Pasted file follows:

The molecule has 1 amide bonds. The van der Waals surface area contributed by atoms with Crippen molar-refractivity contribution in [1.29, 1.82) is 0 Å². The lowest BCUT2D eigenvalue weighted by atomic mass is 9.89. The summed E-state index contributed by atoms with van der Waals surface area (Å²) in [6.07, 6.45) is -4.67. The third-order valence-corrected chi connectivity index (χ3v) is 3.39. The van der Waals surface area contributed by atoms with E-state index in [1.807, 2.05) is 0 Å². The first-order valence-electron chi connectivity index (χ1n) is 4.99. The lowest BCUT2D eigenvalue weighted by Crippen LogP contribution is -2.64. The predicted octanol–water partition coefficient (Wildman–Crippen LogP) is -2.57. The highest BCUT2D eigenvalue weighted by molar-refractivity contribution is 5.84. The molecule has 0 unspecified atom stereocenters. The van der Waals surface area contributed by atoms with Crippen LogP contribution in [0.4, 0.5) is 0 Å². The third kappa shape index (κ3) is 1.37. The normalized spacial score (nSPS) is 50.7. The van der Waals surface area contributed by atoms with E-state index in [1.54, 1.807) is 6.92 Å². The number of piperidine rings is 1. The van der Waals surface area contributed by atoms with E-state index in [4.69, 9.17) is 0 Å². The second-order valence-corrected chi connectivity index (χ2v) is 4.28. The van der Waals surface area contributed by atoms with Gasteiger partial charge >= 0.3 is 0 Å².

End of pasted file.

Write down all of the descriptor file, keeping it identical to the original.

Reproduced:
The molecule has 1 amide bonds. The van der Waals surface area contributed by atoms with Crippen molar-refractivity contribution in [1.29, 1.82) is 0 Å². The lowest BCUT2D eigenvalue weighted by atomic mass is 9.89. The summed E-state index contributed by atoms with van der Waals surface area (Å²) in [6.07, 6.45) is -4.67. The third-order valence-corrected chi connectivity index (χ3v) is 3.39. The van der Waals surface area contributed by atoms with E-state index in [1.807, 2.05) is 0 Å². The first-order valence-electron chi connectivity index (χ1n) is 4.99. The lowest BCUT2D eigenvalue weighted by Crippen LogP contribution is -2.64. The predicted octanol–water partition coefficient (Wildman–Crippen LogP) is -2.57. The highest BCUT2D eigenvalue weighted by molar-refractivity contribution is 5.84. The molecule has 0 unspecified atom stereocenters. The van der Waals surface area contributed by atoms with Crippen LogP contribution in [0.4, 0.5) is 0 Å². The third kappa shape index (κ3) is 1.37. The normalized spacial score (nSPS) is 50.7. The van der Waals surface area contributed by atoms with E-state index in [1.54, 1.807) is 6.92 Å². The number of piperidine rings is 1. The van der Waals surface area contributed by atoms with E-state index in [4.69, 9.17) is 0 Å². The second-order valence-corrected chi connectivity index (χ2v) is 4.28. The van der Waals surface area contributed by atoms with Gasteiger partial charge >= 0.3 is 0 Å².